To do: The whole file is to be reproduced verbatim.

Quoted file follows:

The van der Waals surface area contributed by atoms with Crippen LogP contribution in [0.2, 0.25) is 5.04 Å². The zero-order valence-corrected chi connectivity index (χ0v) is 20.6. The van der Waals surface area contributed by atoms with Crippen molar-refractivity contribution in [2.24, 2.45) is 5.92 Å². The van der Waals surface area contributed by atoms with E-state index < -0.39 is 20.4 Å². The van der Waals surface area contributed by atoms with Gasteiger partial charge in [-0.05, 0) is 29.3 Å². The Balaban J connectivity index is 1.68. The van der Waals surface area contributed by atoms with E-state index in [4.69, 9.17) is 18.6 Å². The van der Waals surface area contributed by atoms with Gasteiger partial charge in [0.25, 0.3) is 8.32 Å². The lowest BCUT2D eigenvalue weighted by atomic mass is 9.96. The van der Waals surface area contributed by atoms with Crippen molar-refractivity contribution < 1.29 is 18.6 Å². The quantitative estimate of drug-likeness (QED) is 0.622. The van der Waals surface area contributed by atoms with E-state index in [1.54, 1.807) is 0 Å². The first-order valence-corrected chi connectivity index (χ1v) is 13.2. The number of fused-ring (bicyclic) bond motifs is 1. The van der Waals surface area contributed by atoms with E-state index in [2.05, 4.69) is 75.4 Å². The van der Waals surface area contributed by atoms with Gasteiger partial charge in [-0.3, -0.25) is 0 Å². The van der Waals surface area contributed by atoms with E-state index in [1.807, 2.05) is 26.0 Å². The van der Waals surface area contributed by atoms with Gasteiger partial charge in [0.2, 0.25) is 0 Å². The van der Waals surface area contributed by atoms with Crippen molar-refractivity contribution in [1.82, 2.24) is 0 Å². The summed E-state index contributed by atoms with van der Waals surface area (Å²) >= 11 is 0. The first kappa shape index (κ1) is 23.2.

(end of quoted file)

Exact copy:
The van der Waals surface area contributed by atoms with Crippen LogP contribution in [0.2, 0.25) is 5.04 Å². The zero-order valence-corrected chi connectivity index (χ0v) is 20.6. The van der Waals surface area contributed by atoms with Crippen molar-refractivity contribution in [2.24, 2.45) is 5.92 Å². The van der Waals surface area contributed by atoms with E-state index < -0.39 is 20.4 Å². The van der Waals surface area contributed by atoms with Gasteiger partial charge in [-0.05, 0) is 29.3 Å². The Balaban J connectivity index is 1.68. The van der Waals surface area contributed by atoms with E-state index in [4.69, 9.17) is 18.6 Å². The van der Waals surface area contributed by atoms with Gasteiger partial charge in [0.25, 0.3) is 8.32 Å². The lowest BCUT2D eigenvalue weighted by atomic mass is 9.96. The van der Waals surface area contributed by atoms with Crippen molar-refractivity contribution < 1.29 is 18.6 Å². The quantitative estimate of drug-likeness (QED) is 0.622. The van der Waals surface area contributed by atoms with E-state index in [1.54, 1.807) is 0 Å². The first-order valence-corrected chi connectivity index (χ1v) is 13.2. The number of fused-ring (bicyclic) bond motifs is 1. The van der Waals surface area contributed by atoms with E-state index in [2.05, 4.69) is 75.4 Å². The van der Waals surface area contributed by atoms with Gasteiger partial charge in [-0.3, -0.25) is 0 Å². The van der Waals surface area contributed by atoms with E-state index in [1.807, 2.05) is 26.0 Å². The van der Waals surface area contributed by atoms with Gasteiger partial charge in [0.2, 0.25) is 0 Å². The van der Waals surface area contributed by atoms with Crippen molar-refractivity contribution in [1.82, 2.24) is 0 Å². The summed E-state index contributed by atoms with van der Waals surface area (Å²) >= 11 is 0. The first kappa shape index (κ1) is 23.2.